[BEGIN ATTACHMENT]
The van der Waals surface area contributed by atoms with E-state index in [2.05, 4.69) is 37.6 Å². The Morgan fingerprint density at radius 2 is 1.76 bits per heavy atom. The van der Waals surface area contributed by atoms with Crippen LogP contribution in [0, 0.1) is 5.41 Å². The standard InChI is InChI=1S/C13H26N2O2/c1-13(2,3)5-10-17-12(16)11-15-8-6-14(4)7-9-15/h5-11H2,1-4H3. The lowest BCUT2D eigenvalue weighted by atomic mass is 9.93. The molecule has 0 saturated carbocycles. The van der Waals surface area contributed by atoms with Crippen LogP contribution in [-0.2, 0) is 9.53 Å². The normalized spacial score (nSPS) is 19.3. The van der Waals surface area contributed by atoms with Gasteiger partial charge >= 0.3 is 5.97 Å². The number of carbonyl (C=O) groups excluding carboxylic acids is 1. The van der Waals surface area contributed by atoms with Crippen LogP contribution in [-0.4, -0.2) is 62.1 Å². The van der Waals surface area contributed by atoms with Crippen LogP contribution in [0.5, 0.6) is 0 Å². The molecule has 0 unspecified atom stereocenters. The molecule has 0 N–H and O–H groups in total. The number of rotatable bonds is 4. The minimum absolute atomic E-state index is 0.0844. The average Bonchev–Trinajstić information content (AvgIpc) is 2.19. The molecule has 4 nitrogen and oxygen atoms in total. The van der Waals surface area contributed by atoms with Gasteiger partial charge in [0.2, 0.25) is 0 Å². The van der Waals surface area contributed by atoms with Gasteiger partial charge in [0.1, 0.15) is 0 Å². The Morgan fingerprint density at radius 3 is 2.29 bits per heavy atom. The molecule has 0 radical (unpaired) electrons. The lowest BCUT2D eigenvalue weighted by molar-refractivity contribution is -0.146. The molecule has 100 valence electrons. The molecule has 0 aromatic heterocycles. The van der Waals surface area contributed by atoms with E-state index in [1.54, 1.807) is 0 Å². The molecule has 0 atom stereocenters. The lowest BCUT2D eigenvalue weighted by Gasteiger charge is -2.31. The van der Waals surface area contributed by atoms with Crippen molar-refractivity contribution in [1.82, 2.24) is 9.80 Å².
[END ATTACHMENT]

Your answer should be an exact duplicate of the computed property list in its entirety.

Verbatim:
The van der Waals surface area contributed by atoms with E-state index in [2.05, 4.69) is 37.6 Å². The Morgan fingerprint density at radius 2 is 1.76 bits per heavy atom. The van der Waals surface area contributed by atoms with Crippen LogP contribution in [0, 0.1) is 5.41 Å². The standard InChI is InChI=1S/C13H26N2O2/c1-13(2,3)5-10-17-12(16)11-15-8-6-14(4)7-9-15/h5-11H2,1-4H3. The lowest BCUT2D eigenvalue weighted by atomic mass is 9.93. The molecule has 0 saturated carbocycles. The van der Waals surface area contributed by atoms with Crippen LogP contribution in [-0.2, 0) is 9.53 Å². The normalized spacial score (nSPS) is 19.3. The van der Waals surface area contributed by atoms with Gasteiger partial charge >= 0.3 is 5.97 Å². The number of carbonyl (C=O) groups excluding carboxylic acids is 1. The van der Waals surface area contributed by atoms with Crippen LogP contribution in [-0.4, -0.2) is 62.1 Å². The van der Waals surface area contributed by atoms with Crippen LogP contribution in [0.5, 0.6) is 0 Å². The molecule has 0 unspecified atom stereocenters. The molecule has 0 N–H and O–H groups in total. The number of rotatable bonds is 4. The minimum absolute atomic E-state index is 0.0844. The average Bonchev–Trinajstić information content (AvgIpc) is 2.19. The molecule has 4 nitrogen and oxygen atoms in total. The van der Waals surface area contributed by atoms with Gasteiger partial charge in [0.2, 0.25) is 0 Å². The van der Waals surface area contributed by atoms with Gasteiger partial charge in [0.1, 0.15) is 0 Å². The Morgan fingerprint density at radius 3 is 2.29 bits per heavy atom. The molecule has 0 radical (unpaired) electrons. The lowest BCUT2D eigenvalue weighted by molar-refractivity contribution is -0.146. The molecule has 100 valence electrons. The molecule has 0 aromatic heterocycles. The van der Waals surface area contributed by atoms with E-state index in [1.54, 1.807) is 0 Å². The molecule has 0 atom stereocenters. The lowest BCUT2D eigenvalue weighted by Gasteiger charge is -2.31. The van der Waals surface area contributed by atoms with Crippen molar-refractivity contribution in [1.82, 2.24) is 9.80 Å².